Thus, I should have said:

Kim, this popular justification that the Coalition is going on about- number 4- is fraudulent. You know it, and I know it. But we both know that it could be made a decent argument, and should you win government you will need more decent arguments than number 2 to continue the Hawke-Keating mandatory detention policy. I figure that with a refugee intake of 200-250k per annum, targeted to the places where the refugees actually are, most people who have a valid case and want to come to Australia will have a fair chance of making it here within a decade, and will be content to go through legal channels instead of risking their lives. Then, you will be on firm ground to throw the book at those asylum seekers arriving here unannounced. ‘Why didn’t you fill out the forms we were distributing in Peshawar?’ you can ask. ‘Why isn’t your name on the list?’

I suddenly non sequitured to mention Israel in my letter because of what I had been reading just before, which had brought home to me very strongly two things.

a) The consequences of justification 1) in the 1930s and 40s, when it condemned millions of people who had the desire to emigrate, the wherewithal to support themselves, and the qualities to be exemplary citizens of their new countries, to appalling suffering and death.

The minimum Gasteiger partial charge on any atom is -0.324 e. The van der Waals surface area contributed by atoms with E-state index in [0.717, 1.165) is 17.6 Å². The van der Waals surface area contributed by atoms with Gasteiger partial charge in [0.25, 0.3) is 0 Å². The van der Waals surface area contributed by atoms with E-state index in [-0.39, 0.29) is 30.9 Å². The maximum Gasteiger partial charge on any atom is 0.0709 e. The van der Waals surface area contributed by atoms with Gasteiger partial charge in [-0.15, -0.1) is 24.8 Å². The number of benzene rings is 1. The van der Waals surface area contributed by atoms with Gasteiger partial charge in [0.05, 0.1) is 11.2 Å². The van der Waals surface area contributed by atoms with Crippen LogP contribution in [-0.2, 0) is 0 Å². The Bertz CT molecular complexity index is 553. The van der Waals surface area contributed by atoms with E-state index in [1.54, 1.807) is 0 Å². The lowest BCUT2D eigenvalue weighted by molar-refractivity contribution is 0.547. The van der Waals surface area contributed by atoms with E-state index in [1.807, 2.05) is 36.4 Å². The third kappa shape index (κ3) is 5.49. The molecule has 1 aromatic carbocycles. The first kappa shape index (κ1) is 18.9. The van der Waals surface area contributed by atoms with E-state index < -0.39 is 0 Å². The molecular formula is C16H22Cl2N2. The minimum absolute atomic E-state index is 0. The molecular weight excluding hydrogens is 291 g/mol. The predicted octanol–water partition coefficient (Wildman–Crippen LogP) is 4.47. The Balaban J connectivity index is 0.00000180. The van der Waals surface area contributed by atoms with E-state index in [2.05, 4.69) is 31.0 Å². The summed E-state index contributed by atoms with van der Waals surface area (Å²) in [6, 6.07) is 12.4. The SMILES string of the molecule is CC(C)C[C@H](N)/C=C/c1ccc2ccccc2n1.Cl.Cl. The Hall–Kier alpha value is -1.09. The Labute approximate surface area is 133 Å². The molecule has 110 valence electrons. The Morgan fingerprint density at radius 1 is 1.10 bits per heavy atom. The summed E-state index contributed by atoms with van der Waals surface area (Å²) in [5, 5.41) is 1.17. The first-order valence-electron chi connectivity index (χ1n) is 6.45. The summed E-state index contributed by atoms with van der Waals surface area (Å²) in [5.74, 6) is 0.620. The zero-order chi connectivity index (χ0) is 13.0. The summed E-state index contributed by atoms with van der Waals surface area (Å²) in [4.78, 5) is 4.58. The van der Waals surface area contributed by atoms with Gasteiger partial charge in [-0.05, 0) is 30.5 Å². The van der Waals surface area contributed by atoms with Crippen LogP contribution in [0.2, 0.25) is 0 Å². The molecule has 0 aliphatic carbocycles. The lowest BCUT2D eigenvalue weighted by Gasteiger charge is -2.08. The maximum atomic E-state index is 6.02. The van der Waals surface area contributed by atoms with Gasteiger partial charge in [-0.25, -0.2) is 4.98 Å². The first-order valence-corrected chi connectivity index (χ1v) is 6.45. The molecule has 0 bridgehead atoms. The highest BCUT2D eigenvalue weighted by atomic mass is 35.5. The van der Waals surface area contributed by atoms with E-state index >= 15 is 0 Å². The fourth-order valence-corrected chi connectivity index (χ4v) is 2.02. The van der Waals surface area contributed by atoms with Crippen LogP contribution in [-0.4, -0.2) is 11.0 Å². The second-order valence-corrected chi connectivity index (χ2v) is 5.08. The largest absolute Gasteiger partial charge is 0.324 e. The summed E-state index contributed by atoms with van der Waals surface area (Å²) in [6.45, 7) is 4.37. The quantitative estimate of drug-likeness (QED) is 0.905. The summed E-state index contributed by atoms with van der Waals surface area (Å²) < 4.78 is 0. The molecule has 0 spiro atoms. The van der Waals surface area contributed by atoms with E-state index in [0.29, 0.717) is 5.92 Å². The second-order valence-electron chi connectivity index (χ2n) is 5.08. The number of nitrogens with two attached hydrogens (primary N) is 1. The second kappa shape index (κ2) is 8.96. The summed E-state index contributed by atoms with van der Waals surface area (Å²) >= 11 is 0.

b) The amazing capacity of a small struggling country to absorb large numbers of immigrants in a short time, leading me to believe that if we could easily cope with many more refugees than we were taking.

Marco and I were recently discussing the best way to exert pressure on the candidates in the upcoming federal election in order to increase Australia’s unskilled migrant intake, because there aren’t enough unskilled workers to go around. Refugees would be the best source of unskilled migrants, because they need it more and because they will earn us international good nation points. Can anyone recommend any good lobby groups?

3 comments:

Marco said...

I really must expand on this at some time. The perceived wisdom is that we should request skilled migrants. The reality is different, and I've somehow got to demonstrate that.

winstoninabox said...

While certainly I agree with your point 1 dr clam, there is still a case for marking certain areas as needing separation and protection from others. If there were no controls of fauna and flora into and out of areas, then the ecological damage we're doing to the planet would be greatly exacerbated. Without policing of those borders there's sure to be some idiots who'd import in (greater) numbers species dangerous to the Australian ecosystem, only to abandon them to the wild once interest or profits decreased.

And once there are borders, then there is the issue of who'll pay for that policing. And so then there is the monetary issue of demarcation.

Dr. Clam said...

Yes, the commitment to the free movement of people does not imply free movement of everything... I am not suggesting disbanding the quarantine service and would much rather immigrants entered the country in such a fashion thattheir pockets could be checked for tilapia etc. as they came in. In this country we have plenty of lines across which it is forbidden to move sugarcane, grapes, sheep, etc., for quarantine reasons with absolute freedom of human movement and the system seems to work okay...